Comic Tools reader Stephen emailed me saying that his girlfriend has bought him a ruling pen (good girlfriend), and he was wondering what it was and what do you do with it.
A ruling pen is a very old-fashioned precision drafting tool. It it one of the tools that allowed illustrators and letterers to create the kind of super-precise drawings that people now use illustrator to create. Think stuff like the Sears and Robuck catalogue.
A ruling pen is basically a two-pronged fork of metal with a screw that allows you to bend the points closer together or farther apart.
To use the pen you dip it into ink about half an inch deep and then lift it out,
Which will leave you with a very sizable bead if ink in between the prongs. The ink is held between the prongs by surface tension, and as long as you don't sharply hit the ruling pen it will stay there. Being able to hold so much ink at once means you can draw an insane amount of lines before you need to dip the ruling pen again.
After you've dipped the ruling pen, you need to wipe the ink off the outsides of the pen's forks, or else it will crust on or smear where it's not wanted. I like using a folded up paper towel. You must be careful NOT to allow the ink inside the pen to touch the paper towel or it will suck up your entire load of ink.
Ruling pens aren't generally used as a freehand drawing tool- they excel at precise ruling of straight lines and curves. Whether you're using a ruler or a French curve or a triangle, you need something that has a beveled or elevated edge. If your ruler lies flat on the page then the ink will get sucked right under the ruler and spread. An elevated edge insures this won't happen. I have two elevated rulers, one with cork backing and one with foam rubber. I prefer the foam rubber because it has some traction and stays put even on an inclined drafting table.
If your tool isn't beveled or elevated, you can tape pennies onto the bottom to raise it up.
To use the pen with a ruler or French curve, simply adjust the pen to the line width you want and draw against the edge of the ruler.
Ruling pens will draw for a crazy amount of time with thin lines, but as you can see in the picture below (click to enlarge), the thicker you go the faster you use up ink. However, you can get around this problem (and draw a razor-straight line of any, literally ANY width) just by drawing two parallel straight thin lines and then filling in between them with a brush, or even digitally later.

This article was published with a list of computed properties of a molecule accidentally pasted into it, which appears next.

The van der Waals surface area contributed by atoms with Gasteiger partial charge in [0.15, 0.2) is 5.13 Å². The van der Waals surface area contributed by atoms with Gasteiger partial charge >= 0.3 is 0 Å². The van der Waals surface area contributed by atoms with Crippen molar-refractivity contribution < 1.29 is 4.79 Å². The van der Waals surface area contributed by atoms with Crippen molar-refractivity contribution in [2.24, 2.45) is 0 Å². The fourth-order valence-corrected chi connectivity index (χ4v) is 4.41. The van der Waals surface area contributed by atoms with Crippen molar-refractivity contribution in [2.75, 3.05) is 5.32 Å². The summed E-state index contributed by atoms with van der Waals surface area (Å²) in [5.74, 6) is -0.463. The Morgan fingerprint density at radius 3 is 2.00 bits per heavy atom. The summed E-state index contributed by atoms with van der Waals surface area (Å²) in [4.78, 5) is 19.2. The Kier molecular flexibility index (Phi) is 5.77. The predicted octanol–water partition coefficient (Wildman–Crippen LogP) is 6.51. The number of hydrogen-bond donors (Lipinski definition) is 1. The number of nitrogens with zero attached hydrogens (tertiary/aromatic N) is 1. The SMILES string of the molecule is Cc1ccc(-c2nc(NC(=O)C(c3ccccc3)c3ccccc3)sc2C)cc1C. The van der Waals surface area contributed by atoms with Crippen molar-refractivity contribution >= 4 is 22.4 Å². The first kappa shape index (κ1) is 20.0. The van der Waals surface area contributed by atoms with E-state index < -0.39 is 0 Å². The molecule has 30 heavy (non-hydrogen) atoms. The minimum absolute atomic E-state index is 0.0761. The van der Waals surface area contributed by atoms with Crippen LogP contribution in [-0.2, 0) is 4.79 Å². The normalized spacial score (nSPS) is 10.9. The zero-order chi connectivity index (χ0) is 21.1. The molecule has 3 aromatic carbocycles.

Old drafting tool sets also come with ruling pen attachments for their compasses, allowing you to ink the circles you've drawn with a totally even, uniform line. (which again, can be literally ANY width at all, by making two small lines and filling between them)
As you can see below, my ruling pen attachment has an adjustable joint to keep the ruling pen straight up and down with the paper, ensuring both prongs are always touching the page.
Next week: Tiny metal ball
For the other Pitt pen nib sizes, my problem is that I tend to wear them down and damage them before I can use up the original ink load. Has anybody verified if the brush nib flipping trick also works with the Big Pitt brush pens yet?
B2-kun's question refers to how on Pitt pens you can pull out the fiber tip nib, turn it around, and shove it back in, and voila'!, you have a brand new tip.
I don't know the answer because I hate Pitt pens like poison myself, though not as much as I hate microns. Any Pitt pen folks who can help him out?
Comic Tools reader Hugo Sleestak writes:
I hate waste (plus, I'm CHEAP), so I thought I'd "recycle" these markers by refilling them. I busted the cap off of the back of the barrel and poured in a small amount of Rapidograph technical pen ink very slowly. Voila! The marker was as good as new! You can refill them like this repeatedly. I've been doing this with some markers for five years or more. The foam "brush" part mushes down after awhile as it wears out, but they still work for broad strokes or for black fills.
Thanks again for the cool blog.
And thank YOU, Hugo!
One of my favorite things about the internet is all the in-process artwork cartoonists and comics fans are always posting.
Being a good artist is all about self-editing. On their first crack at a page, a good artist will have a lot of great ideas, a lot of ideas that could be better, and a lot of crappy ideas. Most of the crappy ideas get thrown out while still inside their head, but most times the first draft of a page ends up being a few good spots in the drawing held together with a whole lot of meh drawing. Passable, serviceable, not-terrible enough to warrant any strong response drawing.